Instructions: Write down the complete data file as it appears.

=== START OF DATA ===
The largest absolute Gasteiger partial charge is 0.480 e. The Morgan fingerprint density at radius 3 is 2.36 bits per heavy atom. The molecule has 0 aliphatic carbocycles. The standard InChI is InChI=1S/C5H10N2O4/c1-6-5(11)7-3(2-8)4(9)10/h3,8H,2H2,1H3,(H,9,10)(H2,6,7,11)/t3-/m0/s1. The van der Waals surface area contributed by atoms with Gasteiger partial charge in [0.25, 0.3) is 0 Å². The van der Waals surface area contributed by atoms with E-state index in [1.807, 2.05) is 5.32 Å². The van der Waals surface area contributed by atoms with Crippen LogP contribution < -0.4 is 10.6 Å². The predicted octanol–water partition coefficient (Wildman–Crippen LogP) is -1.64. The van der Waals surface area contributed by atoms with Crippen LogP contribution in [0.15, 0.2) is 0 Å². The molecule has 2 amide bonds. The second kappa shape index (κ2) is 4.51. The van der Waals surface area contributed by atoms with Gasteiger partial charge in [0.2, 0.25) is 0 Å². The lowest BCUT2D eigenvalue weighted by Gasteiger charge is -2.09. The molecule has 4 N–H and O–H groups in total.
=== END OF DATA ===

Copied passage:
The largest absolute Gasteiger partial charge is 0.480 e. The Morgan fingerprint density at radius 3 is 2.36 bits per heavy atom. The molecule has 0 aliphatic carbocycles. The standard InChI is InChI=1S/C5H10N2O4/c1-6-5(11)7-3(2-8)4(9)10/h3,8H,2H2,1H3,(H,9,10)(H2,6,7,11)/t3-/m0/s1. The van der Waals surface area contributed by atoms with Gasteiger partial charge in [0.25, 0.3) is 0 Å². The van der Waals surface area contributed by atoms with E-state index in [1.807, 2.05) is 5.32 Å². The van der Waals surface area contributed by atoms with Crippen LogP contribution < -0.4 is 10.6 Å². The predicted octanol–water partition coefficient (Wildman–Crippen LogP) is -1.64. The van der Waals surface area contributed by atoms with Crippen LogP contribution in [0.15, 0.2) is 0 Å². The molecule has 2 amide bonds. The second kappa shape index (κ2) is 4.51. The van der Waals surface area contributed by atoms with Gasteiger partial charge in [0.2, 0.25) is 0 Å². The lowest BCUT2D eigenvalue weighted by Gasteiger charge is -2.09. The molecule has 4 N–H and O–H groups in total.